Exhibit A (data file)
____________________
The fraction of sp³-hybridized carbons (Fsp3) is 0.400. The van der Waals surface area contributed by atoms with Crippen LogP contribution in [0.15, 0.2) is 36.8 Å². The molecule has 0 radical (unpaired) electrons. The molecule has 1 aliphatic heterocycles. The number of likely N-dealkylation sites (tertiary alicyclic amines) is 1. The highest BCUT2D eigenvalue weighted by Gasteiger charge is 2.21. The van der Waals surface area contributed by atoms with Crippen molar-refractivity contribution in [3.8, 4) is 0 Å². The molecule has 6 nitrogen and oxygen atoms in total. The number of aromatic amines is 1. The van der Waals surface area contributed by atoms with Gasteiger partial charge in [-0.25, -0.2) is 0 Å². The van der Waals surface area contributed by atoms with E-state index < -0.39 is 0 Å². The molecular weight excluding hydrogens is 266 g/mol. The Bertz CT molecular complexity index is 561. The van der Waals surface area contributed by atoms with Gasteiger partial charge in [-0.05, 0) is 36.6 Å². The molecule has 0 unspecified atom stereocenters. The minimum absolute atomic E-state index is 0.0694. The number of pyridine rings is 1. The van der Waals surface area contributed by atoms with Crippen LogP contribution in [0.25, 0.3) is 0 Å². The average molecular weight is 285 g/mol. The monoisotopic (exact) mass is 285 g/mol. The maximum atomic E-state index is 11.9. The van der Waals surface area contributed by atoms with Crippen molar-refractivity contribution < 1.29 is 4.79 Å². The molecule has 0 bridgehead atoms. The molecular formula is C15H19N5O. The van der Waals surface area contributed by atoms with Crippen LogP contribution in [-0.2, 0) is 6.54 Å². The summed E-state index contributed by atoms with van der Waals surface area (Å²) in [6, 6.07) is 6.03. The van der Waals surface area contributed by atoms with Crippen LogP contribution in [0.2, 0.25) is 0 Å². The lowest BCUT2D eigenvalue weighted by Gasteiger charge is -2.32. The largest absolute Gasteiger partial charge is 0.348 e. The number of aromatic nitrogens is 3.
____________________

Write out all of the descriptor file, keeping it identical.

The fraction of sp³-hybridized carbons (Fsp3) is 0.400. The van der Waals surface area contributed by atoms with Crippen LogP contribution in [0.15, 0.2) is 36.8 Å². The molecule has 0 radical (unpaired) electrons. The molecule has 1 aliphatic heterocycles. The number of likely N-dealkylation sites (tertiary alicyclic amines) is 1. The highest BCUT2D eigenvalue weighted by Gasteiger charge is 2.21. The van der Waals surface area contributed by atoms with Crippen molar-refractivity contribution in [3.8, 4) is 0 Å². The molecule has 6 nitrogen and oxygen atoms in total. The number of aromatic amines is 1. The van der Waals surface area contributed by atoms with Gasteiger partial charge in [-0.25, -0.2) is 0 Å². The van der Waals surface area contributed by atoms with E-state index < -0.39 is 0 Å². The molecular weight excluding hydrogens is 266 g/mol. The Bertz CT molecular complexity index is 561. The van der Waals surface area contributed by atoms with Gasteiger partial charge in [-0.05, 0) is 36.6 Å². The molecule has 0 unspecified atom stereocenters. The minimum absolute atomic E-state index is 0.0694. The number of pyridine rings is 1. The van der Waals surface area contributed by atoms with Crippen LogP contribution in [0.25, 0.3) is 0 Å². The average molecular weight is 285 g/mol. The monoisotopic (exact) mass is 285 g/mol. The maximum atomic E-state index is 11.9. The van der Waals surface area contributed by atoms with Crippen molar-refractivity contribution < 1.29 is 4.79 Å². The molecule has 0 bridgehead atoms. The molecular formula is C15H19N5O. The van der Waals surface area contributed by atoms with Crippen LogP contribution in [-0.2, 0) is 6.54 Å². The summed E-state index contributed by atoms with van der Waals surface area (Å²) in [6, 6.07) is 6.03. The van der Waals surface area contributed by atoms with Crippen LogP contribution in [0.2, 0.25) is 0 Å². The lowest BCUT2D eigenvalue weighted by Gasteiger charge is -2.32. The largest absolute Gasteiger partial charge is 0.348 e. The number of aromatic nitrogens is 3.